The Yakutian Laika is an incredibly tough, temperamental and tenacious sled dog native to Russia and more specifically to Yakutian region. For thousands of years this dog was the mean for survival of the indigenous people of treacherous territories of Far North. It still remains a highly effective all-purpose working dog although lots of its specimens are turned into solely family pets.
The Yakutian Laika is a truly ancient primitive breed, which development goes back to the time of early domestication of a wolf. Archaeological findings and modern analysis showed that progenitors of the breed had already existed 7 000-8 000 years ago. In the extreme severe conditions of the Tundra and Polar Zone sled dogs were the only mean of transportation because they were quite undemanding in feeding and could get by with an unbelievably scanty diet.
The Yakutian Laika was also indispensable due to its universal usage: dogs were the source of nourishing proteins and pelts; they were sacrificed in the process of religious rituals. The breed was also an accomplished hunter and was capable of tracing and killing a wide variety of local small mammals.
The Yakutian Laika was first and foremost a sled dog, which endurance and stamina made possible lots of geographic expeditions to the Far North. Actually both Earth poles were explored with assistance of draft dogs. The majority of American explorers of the Arctic heavily relied on their Laikas in their challenging trips.
Despite its ancient background the breed was first mentioned in written records only in 1633 when the first marine voyage from the Lena River was accomplished. Thereafter it earned multiple references in Russian literature. For example, in the first volume of the «Geographic Statistical Dictionary of Russian Empire» (P. Semenov, 1862) it was described as a highly treasured hunting and draft dog and an essential part of the everyday life of aboriginal people.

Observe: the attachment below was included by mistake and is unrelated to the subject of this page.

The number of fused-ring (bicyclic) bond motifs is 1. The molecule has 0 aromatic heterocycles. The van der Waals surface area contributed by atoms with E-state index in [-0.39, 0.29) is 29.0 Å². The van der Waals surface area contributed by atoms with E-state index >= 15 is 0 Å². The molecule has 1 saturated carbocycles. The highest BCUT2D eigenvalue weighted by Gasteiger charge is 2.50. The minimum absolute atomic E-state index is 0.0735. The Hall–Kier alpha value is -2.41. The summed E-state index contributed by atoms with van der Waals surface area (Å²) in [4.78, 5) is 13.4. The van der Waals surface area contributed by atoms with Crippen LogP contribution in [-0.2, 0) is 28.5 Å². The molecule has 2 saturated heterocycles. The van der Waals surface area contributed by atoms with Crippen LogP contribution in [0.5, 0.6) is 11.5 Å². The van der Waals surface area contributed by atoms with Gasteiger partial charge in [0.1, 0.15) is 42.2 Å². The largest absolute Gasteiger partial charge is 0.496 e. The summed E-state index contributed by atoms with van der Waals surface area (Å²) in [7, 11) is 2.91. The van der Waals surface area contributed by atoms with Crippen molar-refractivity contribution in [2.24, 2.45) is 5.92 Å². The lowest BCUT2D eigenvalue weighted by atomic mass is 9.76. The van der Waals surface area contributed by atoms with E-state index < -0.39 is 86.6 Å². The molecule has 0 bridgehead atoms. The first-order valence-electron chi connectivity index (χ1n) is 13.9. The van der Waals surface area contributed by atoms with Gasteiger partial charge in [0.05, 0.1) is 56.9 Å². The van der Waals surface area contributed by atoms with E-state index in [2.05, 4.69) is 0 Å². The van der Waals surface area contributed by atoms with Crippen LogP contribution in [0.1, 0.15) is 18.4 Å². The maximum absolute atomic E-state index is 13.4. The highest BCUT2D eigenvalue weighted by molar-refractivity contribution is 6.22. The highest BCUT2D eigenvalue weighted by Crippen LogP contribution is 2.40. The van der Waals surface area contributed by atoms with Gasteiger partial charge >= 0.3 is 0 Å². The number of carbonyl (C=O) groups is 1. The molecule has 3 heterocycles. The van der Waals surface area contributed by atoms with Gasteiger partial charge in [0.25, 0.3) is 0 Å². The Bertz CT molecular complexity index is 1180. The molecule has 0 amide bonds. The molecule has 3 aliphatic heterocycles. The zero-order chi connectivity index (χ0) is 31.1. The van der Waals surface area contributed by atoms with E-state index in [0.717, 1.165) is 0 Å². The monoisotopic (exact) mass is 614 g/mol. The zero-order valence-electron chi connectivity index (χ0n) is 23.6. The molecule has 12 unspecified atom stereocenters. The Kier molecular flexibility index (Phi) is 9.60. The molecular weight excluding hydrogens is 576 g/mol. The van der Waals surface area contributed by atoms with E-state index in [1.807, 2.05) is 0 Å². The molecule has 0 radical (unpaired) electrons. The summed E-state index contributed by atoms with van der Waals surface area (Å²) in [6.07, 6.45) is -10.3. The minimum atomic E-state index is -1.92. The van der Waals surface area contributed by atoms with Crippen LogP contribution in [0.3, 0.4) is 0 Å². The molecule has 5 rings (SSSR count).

Up until 60s of the XX century the Yakutian Laika provided preferable way of winter transportation in northern areas of Russia as well as it remained an indispensable helper and companion of almost every family in these regions. In later years these lands started to experience the effect of global industrialisation and traditional canine transport was mostly supplanted by snowmobiles and helicopters. The Russian government acknowledged the breed as no longer essential in self-sustained households of indigenous folks. The dogs were ruthlessly exterminated in great numbers and systematic breeding was completely abandoned.
As the result of this prosecution the population of the Yakutian Laika reduced from 33 000 in 1953 to just nearly 30 high-quality specimens by the end of the 90s of XX century. In 1998 a few enthusiasts decided to invest their time and efforts in the revival of the breed. For the breeding program they carefully selected only best members, which became the foundation of a modern line of the breed in Yakutia. The position of the dog has been fully secured as soon as its loyal breeders attained the recognition by the Russian Kynological Federation (RKF) in 2004.
For centuries the Yakutian Laika was an irreplaceable and faithful assistant of a man in the conditions where the slightest demonstration of weakness was punished with death. It always received respectful attitude from its human family, which treated it as its member rather than a simple domestic animal. This means that it developed into a fabulous companion dog, devoted, lively and biddable. The breed is extremely gentle and considerate with children to whom it commonly establishes especially tight bonds. Nevertheless its friendly nature doesn’t exclude the necessity of certain amount of socialisation, preferably in the early age.